Robert Downey Jr.'s 9 Finest Movie Roles

[caption id="attachment_99230" align="alignleft" width="300" caption="Warner Bros."]Sherlock Holmes: A Game of Shadows[/caption]

How does one not love Robert Downey Jr.? Yes, you can seem like a real iconoclast by complaining about his almost constant presence in blockbusters, but why would you want to? His quick wit, his casual good looks (those chocolate-drop eyes? Mmm), his dedication to his roles, his defeat of drug addiction, and his determined climb back onto the A-list are all good reasons to be a fan. Rolling your eyes at his Marvel career feels like jousting at a windmill. Let Downey have his moment.

Oh, why are we downplaying this? The "Sherlock Holmes: A Game of Shadows" star is a man of many iconic moments, and we here at NextMovie have rounded up nine of his best roles. It's not easy to pick just nine (have you seen "Zodiac"?), but making hard choices is what we do best. We're like Iron Man that way.

9. 'Kiss Kiss, Bang Bang' (2005)

[caption id="attachment_99231" align="alignright" width="150" caption="Warner Bros."]Kiss Kiss Bang Bang[/caption]

Even a great actor can still reek of the screenplay he's reciting. That's not the case when you combine Shane Black and Downey, who are a match made in movie heaven, moving together as some kind of bizarre writer-director-actor hybrid. Downey's Harry Lockhart is a lowlife, an accidental noir detective, and an aspiring actor ... and Downey's attempting to juggle all of these things and survive to tell the tale produces one of the best black comedies you'll ever see.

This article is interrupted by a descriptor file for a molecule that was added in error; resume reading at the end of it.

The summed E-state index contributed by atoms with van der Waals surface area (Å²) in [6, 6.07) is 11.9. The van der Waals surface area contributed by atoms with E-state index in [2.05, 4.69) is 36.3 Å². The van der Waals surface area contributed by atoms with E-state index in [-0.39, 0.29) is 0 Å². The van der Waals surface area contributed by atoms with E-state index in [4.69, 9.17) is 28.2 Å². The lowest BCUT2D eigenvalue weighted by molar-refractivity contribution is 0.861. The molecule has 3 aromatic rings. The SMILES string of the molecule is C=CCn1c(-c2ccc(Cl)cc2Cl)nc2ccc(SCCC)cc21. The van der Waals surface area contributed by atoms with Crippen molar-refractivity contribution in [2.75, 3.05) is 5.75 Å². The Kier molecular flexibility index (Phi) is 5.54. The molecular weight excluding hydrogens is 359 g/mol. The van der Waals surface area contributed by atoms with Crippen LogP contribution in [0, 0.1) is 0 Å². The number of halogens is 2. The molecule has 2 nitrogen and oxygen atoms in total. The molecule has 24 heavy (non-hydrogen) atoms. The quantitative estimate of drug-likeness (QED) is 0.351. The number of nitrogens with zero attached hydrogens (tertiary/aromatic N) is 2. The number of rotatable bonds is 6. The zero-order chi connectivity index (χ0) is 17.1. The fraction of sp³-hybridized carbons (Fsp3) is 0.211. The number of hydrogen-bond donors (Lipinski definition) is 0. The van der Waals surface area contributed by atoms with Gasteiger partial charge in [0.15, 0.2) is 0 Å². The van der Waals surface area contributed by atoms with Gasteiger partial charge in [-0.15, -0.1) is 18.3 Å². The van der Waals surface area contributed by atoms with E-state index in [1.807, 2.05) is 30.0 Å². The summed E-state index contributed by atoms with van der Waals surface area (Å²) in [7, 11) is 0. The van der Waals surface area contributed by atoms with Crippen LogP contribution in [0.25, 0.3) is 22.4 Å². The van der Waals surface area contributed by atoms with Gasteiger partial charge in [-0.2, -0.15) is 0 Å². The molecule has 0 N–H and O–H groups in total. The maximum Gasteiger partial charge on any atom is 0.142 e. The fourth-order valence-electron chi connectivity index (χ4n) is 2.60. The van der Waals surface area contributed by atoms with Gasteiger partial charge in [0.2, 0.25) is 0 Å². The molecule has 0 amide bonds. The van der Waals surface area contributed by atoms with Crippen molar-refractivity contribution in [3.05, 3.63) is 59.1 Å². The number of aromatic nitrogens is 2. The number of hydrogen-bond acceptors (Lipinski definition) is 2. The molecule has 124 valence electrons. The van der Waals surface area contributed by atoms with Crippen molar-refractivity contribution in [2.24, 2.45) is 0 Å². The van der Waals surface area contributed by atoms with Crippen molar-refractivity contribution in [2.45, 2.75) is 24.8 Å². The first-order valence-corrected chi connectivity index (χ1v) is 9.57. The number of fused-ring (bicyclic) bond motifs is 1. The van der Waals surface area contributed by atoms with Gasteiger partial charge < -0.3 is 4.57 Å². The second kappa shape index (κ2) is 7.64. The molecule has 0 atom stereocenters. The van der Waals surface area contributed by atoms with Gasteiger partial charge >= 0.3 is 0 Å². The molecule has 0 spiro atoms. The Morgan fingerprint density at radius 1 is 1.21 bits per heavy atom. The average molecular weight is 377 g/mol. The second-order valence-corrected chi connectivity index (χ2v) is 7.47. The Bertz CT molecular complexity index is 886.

8. 'Home for the Holidays' (1995)

[caption id="attachment_99238" align="alignright" width="150" caption="Paramount"]Home for the Holidays[/caption]

When Tommy first appears on the awkward family scene, it's easy to dismiss the character as another rapid-fire Downey performance. Not so! It's all in the face as Tommy mocks his siblings and family football and attempts to carve the turkey; it's in his wounded expression when his homophobic sister cuts him down, his pained insistence to his mom that no one is unhappy. It's one of his kindest and sweetest performances.

7. 'Weird Science' (1985)

[caption id="attachment_99239" align="alignright" width="150" caption="Universal"]Weird Science[/caption]

It isn't just in the 2000s that Downey movies have become iconic. He was making his mark in the '80s as a member of the Brat Pack, and popping up in the movies that defined the decade. In "Weird Science" he's Ian, one of the bullies who drives Gary (Anthony Michael Hall) and Wyatt (Ilan Mitchell-Smith) into creating their dream woman. Ian is a nasty, smarmy, scheming nightmare straight out of high school The only thing more awful than his personality? His clothes.

6. 'Wonder Boys' (2000)

[caption id="attachment_99235" align="alignright" width="150" caption="Paramount"]Robert Downey Jr in Wonder Boys[/caption]

It would have been easy for Downey to play eccentric editor Terry Crabtree as a variation of "Home for the Holidays'" Tommy. But Terry is decidedly weirder, quieter, more ambiguous (he's offended that the tall woman he hooked up with is a transvestite), and more toothily desperate than any of Downey's other characters. Michael Douglas and Tobey Maguire stole the show, but it wouldn't be nearly as much fun if Terry weren't lurking and waiting to pounce on them.